Adv Π , A , O , ω , ψ , δ , α , β V I N D = | Pr Exp Π , A , O , ω , ψ , δ , α , β A n o n y m i t y ( λ ) = 1 1 / 2 | is   negligible   in λ .

Value Unlinkability (V-ULK)

We define the property of unlinkability related to transaction value as the inability to correctly identify value of the minted transaction from two possible hidden values. In order to realize this scenario, failed minting operations have to be allowed in the game with the parameter β set to 1, as it would be impossible for the adversary to win the game otherwise. As ψ v = 0 , the adversary gives maximum values for V new and V old values from which the challenger generates corresponding values required for the transaction using the GenerateTxnVals helper function (Figure 3). Further, as in the case of V-IND, we restrict the knowledge of secret keys of senders/recipients as otherwise the transaction is trivial. As shown in Figure 7b, in this context the challenger creates two transactions t p 0 and t p 1 with hidden transaction values v 0 and v 1 , respectively. The challenger then picks a bit b and mints the transaction t p b and the adversary makes a guess to identify the correct scenario. Accordingly, we have “ ( 0 s 0 r 1 v 0 m ) ω ( ( 3 , 0 ) s , ( 3 , 0 ) r , 0 v , 3 m , 5 t ) ψ − ( 2 δ , 3 α , 1 β ) ” as the combination of parameters required to achieve the strongest level of anonymity notion V-ULK-PUBSR-NILV-FULL in this sense and the corresponding definition is as follows.
Definition 9 (V-ULK-PUBSR-NILV-FULL).
A currency scheme Π is said to satisfy the anonymity notion V-ULK-PUBSR-NILV-FULL with respect to Value Unlinkability against an adversary A under a hidden adversarial initialisation, if A ’s advantage of winning the Anonymity game defined by the parameters ( 0 s 0 r 1 v 0 m ) ω ( ( 3 , 0 ) s , ( 3 , 0 ) r , 0 v , 3 m , 5 t ) ψ − ( 2 δ , 3 α , 1 β ) is negligible, i.e.,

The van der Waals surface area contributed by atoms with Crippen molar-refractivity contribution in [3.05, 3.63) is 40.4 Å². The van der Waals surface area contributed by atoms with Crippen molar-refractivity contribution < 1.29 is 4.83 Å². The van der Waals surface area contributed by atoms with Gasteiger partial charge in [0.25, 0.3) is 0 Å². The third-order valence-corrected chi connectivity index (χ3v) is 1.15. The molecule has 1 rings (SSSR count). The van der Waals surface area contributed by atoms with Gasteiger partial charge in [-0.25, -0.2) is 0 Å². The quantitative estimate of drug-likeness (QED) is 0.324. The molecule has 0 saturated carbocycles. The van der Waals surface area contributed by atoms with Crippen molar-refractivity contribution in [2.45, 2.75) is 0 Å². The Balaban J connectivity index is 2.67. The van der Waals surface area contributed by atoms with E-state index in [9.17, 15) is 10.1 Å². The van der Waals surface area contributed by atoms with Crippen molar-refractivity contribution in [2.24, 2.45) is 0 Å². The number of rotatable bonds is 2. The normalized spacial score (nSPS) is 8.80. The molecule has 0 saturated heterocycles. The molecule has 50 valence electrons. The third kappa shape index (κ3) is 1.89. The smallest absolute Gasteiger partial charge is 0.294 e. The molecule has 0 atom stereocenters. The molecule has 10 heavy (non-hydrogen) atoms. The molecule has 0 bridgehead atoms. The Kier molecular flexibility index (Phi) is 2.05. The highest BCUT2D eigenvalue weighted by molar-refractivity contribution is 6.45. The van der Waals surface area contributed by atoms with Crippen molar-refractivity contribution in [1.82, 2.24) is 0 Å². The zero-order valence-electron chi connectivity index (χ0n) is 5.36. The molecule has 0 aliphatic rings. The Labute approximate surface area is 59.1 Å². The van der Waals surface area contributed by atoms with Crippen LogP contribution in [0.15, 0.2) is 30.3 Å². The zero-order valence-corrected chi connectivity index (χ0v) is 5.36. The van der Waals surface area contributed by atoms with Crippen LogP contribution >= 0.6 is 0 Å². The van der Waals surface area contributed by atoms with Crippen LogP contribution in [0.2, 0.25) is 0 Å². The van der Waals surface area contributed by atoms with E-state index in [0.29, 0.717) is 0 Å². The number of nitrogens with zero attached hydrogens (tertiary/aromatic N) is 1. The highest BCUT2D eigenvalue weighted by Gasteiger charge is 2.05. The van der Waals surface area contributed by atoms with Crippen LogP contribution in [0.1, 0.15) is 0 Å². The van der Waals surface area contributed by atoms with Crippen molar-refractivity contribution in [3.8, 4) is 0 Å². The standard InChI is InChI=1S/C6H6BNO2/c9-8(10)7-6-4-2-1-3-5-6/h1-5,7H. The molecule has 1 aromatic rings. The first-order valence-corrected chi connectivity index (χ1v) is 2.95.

Adv Π , A , O , ω , ψ , δ , α , β V U L K = | Pr Exp Π , A , O , ω , ψ , δ , α , β A n o n y m i t y ( λ ) = 1 1 / 2 | is   negligible   in λ .

Metadata Indistinguishability (M-IND)

Other transaction-related data such as scripts, IP addresses, etc. also pose a risk to anonymity as they can be linked to addresses or transactions in many different ways. Although such metadata can be specific to a given implementation, it might be useful in modeling the effects imposed by the other layers of implementations such as the consensus scheme. Therefore, in this case, we discuss metadata in general without linking to any specific data, for the completeness of this work.
In this context, we define Metadata Indistinguishability to represent the scenario where it is not possible to correctly identify the metadata corresponding to a given transaction, between two given possibilities. Similar to the value indistinguishability scenario, the challenger creates two transactions with different metadata values (already known to the adversary) and mints only one transaction leaving the adversary make a guess as to what it is. The following vector represents the strongest scenario as “ ( 0 s 0 r 0 v 1 m ) ω ( ( 4 , 4 ) s , ( 4 , 4 ) r , 3 v , 2 m , 5 t ) ψ − ( 2 δ , 3 α , 0 β )” as per the notion M-IND-PUBM-ACTIVE and it is formally defined below.
Definition 10 (M-IND-PUB-ACTIVE).
A currency scheme Π is said to satisfy the anonymity notion M-IND-PUB-ACTIVE with respect to Metadata Indistinguishability against an adversary A , if A ’s advantage of winning the Anonymity game defined by the parameters ( 0 s 0 r 0 v 1 m ) ω ( ( 4 , 4 ) s , ( 4 , 4 ) r , 3 v , 3 m , 5 t ) ψ − ( 2 δ , 3 α , 0 β ) is negligible, i.e.,